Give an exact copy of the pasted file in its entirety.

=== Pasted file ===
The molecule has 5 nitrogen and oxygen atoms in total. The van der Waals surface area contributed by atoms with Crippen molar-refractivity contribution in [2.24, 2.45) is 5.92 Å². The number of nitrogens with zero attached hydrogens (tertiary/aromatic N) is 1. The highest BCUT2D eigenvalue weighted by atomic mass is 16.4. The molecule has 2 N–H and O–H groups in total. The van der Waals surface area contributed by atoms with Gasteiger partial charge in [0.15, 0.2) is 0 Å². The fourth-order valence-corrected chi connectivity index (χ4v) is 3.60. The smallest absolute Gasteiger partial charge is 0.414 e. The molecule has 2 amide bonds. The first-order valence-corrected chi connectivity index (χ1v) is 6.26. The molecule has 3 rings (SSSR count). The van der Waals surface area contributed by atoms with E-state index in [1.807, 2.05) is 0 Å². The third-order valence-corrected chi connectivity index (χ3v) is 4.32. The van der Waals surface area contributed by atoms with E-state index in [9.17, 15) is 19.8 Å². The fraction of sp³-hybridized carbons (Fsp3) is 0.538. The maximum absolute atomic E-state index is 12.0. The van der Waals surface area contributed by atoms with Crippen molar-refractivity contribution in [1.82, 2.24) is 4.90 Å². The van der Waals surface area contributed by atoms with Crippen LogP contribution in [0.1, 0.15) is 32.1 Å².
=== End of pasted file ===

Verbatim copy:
The molecule has 5 nitrogen and oxygen atoms in total. The van der Waals surface area contributed by atoms with Crippen molar-refractivity contribution in [2.24, 2.45) is 5.92 Å². The number of nitrogens with zero attached hydrogens (tertiary/aromatic N) is 1. The highest BCUT2D eigenvalue weighted by atomic mass is 16.4. The molecule has 2 N–H and O–H groups in total. The van der Waals surface area contributed by atoms with Gasteiger partial charge in [0.15, 0.2) is 0 Å². The fourth-order valence-corrected chi connectivity index (χ4v) is 3.60. The smallest absolute Gasteiger partial charge is 0.414 e. The molecule has 2 amide bonds. The first-order valence-corrected chi connectivity index (χ1v) is 6.26. The molecule has 3 rings (SSSR count). The van der Waals surface area contributed by atoms with E-state index in [1.807, 2.05) is 0 Å². The third-order valence-corrected chi connectivity index (χ3v) is 4.32. The van der Waals surface area contributed by atoms with E-state index in [9.17, 15) is 19.8 Å². The fraction of sp³-hybridized carbons (Fsp3) is 0.538. The maximum absolute atomic E-state index is 12.0. The van der Waals surface area contributed by atoms with Crippen molar-refractivity contribution in [1.82, 2.24) is 4.90 Å². The van der Waals surface area contributed by atoms with Crippen LogP contribution in [0.1, 0.15) is 32.1 Å².